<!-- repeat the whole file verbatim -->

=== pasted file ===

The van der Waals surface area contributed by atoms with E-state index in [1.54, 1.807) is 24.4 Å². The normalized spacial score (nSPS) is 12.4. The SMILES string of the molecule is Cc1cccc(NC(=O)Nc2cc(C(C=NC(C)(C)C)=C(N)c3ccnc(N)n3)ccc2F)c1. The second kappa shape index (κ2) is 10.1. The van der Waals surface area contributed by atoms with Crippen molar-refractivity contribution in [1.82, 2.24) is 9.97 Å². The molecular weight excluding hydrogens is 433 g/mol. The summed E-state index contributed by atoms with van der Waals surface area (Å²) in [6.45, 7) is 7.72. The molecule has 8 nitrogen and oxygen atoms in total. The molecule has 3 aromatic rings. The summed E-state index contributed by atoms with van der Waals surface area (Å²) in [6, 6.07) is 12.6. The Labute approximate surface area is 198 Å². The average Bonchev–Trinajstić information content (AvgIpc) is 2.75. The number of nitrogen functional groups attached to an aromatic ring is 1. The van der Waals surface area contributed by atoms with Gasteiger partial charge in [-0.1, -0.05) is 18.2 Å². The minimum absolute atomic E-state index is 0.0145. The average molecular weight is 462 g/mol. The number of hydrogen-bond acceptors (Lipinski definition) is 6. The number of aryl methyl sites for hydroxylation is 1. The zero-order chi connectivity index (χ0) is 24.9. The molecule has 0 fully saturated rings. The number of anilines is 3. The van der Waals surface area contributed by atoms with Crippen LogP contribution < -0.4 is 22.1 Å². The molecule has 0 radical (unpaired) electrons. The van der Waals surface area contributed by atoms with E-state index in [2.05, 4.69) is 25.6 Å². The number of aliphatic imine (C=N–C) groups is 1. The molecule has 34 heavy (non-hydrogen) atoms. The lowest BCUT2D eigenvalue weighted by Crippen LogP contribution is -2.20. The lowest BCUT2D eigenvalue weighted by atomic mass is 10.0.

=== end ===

The van der Waals surface area contributed by atoms with E-state index in [1.54, 1.807) is 24.4 Å². The normalized spacial score (nSPS) is 12.4. The SMILES string of the molecule is Cc1cccc(NC(=O)Nc2cc(C(C=NC(C)(C)C)=C(N)c3ccnc(N)n3)ccc2F)c1. The second kappa shape index (κ2) is 10.1. The van der Waals surface area contributed by atoms with Crippen molar-refractivity contribution in [1.82, 2.24) is 9.97 Å². The molecular weight excluding hydrogens is 433 g/mol. The summed E-state index contributed by atoms with van der Waals surface area (Å²) in [6.45, 7) is 7.72. The molecule has 8 nitrogen and oxygen atoms in total. The molecule has 3 aromatic rings. The summed E-state index contributed by atoms with van der Waals surface area (Å²) in [6, 6.07) is 12.6. The Labute approximate surface area is 198 Å². The average Bonchev–Trinajstić information content (AvgIpc) is 2.75. The number of nitrogen functional groups attached to an aromatic ring is 1. The van der Waals surface area contributed by atoms with Gasteiger partial charge in [-0.1, -0.05) is 18.2 Å². The minimum absolute atomic E-state index is 0.0145. The average molecular weight is 462 g/mol. The number of hydrogen-bond acceptors (Lipinski definition) is 6. The number of aryl methyl sites for hydroxylation is 1. The zero-order chi connectivity index (χ0) is 24.9. The molecule has 0 fully saturated rings. The number of anilines is 3. The van der Waals surface area contributed by atoms with Crippen LogP contribution < -0.4 is 22.1 Å². The molecule has 0 radical (unpaired) electrons. The van der Waals surface area contributed by atoms with E-state index in [2.05, 4.69) is 25.6 Å². The number of aliphatic imine (C=N–C) groups is 1. The molecule has 34 heavy (non-hydrogen) atoms. The lowest BCUT2D eigenvalue weighted by Crippen LogP contribution is -2.20. The lowest BCUT2D eigenvalue weighted by atomic mass is 10.0.